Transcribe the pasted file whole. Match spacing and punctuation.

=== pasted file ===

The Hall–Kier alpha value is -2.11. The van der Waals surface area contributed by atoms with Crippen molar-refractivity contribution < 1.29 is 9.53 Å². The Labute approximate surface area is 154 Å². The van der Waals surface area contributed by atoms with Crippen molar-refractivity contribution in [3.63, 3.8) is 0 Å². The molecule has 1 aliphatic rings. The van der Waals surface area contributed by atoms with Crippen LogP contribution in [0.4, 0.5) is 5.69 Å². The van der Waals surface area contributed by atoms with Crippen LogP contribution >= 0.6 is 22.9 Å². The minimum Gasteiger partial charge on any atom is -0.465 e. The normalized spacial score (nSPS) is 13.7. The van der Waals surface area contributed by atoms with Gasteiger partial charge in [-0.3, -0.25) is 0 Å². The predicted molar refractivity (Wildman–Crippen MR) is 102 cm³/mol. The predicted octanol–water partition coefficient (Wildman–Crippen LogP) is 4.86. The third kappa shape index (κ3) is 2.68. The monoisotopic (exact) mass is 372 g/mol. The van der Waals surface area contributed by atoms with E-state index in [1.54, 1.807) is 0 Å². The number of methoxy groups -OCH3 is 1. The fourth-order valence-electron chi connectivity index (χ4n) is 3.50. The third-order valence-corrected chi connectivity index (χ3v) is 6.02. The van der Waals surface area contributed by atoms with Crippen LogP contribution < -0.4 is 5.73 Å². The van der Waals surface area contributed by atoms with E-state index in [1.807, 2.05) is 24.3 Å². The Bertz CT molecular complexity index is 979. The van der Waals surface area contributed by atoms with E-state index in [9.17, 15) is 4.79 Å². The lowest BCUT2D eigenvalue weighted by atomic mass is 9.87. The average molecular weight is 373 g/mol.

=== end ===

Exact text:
The Hall–Kier alpha value is -2.11. The van der Waals surface area contributed by atoms with Crippen molar-refractivity contribution < 1.29 is 9.53 Å². The Labute approximate surface area is 154 Å². The van der Waals surface area contributed by atoms with Crippen molar-refractivity contribution in [3.63, 3.8) is 0 Å². The molecule has 1 aliphatic rings. The van der Waals surface area contributed by atoms with Crippen LogP contribution in [0.4, 0.5) is 5.69 Å². The van der Waals surface area contributed by atoms with Crippen LogP contribution >= 0.6 is 22.9 Å². The minimum Gasteiger partial charge on any atom is -0.465 e. The normalized spacial score (nSPS) is 13.7. The van der Waals surface area contributed by atoms with Gasteiger partial charge in [-0.3, -0.25) is 0 Å². The predicted molar refractivity (Wildman–Crippen MR) is 102 cm³/mol. The predicted octanol–water partition coefficient (Wildman–Crippen LogP) is 4.86. The third kappa shape index (κ3) is 2.68. The monoisotopic (exact) mass is 372 g/mol. The van der Waals surface area contributed by atoms with E-state index in [1.54, 1.807) is 0 Å². The number of methoxy groups -OCH3 is 1. The fourth-order valence-electron chi connectivity index (χ4n) is 3.50. The third-order valence-corrected chi connectivity index (χ3v) is 6.02. The van der Waals surface area contributed by atoms with Crippen LogP contribution < -0.4 is 5.73 Å². The van der Waals surface area contributed by atoms with E-state index in [1.807, 2.05) is 24.3 Å². The Bertz CT molecular complexity index is 979. The van der Waals surface area contributed by atoms with E-state index in [9.17, 15) is 4.79 Å². The lowest BCUT2D eigenvalue weighted by atomic mass is 9.87. The average molecular weight is 373 g/mol.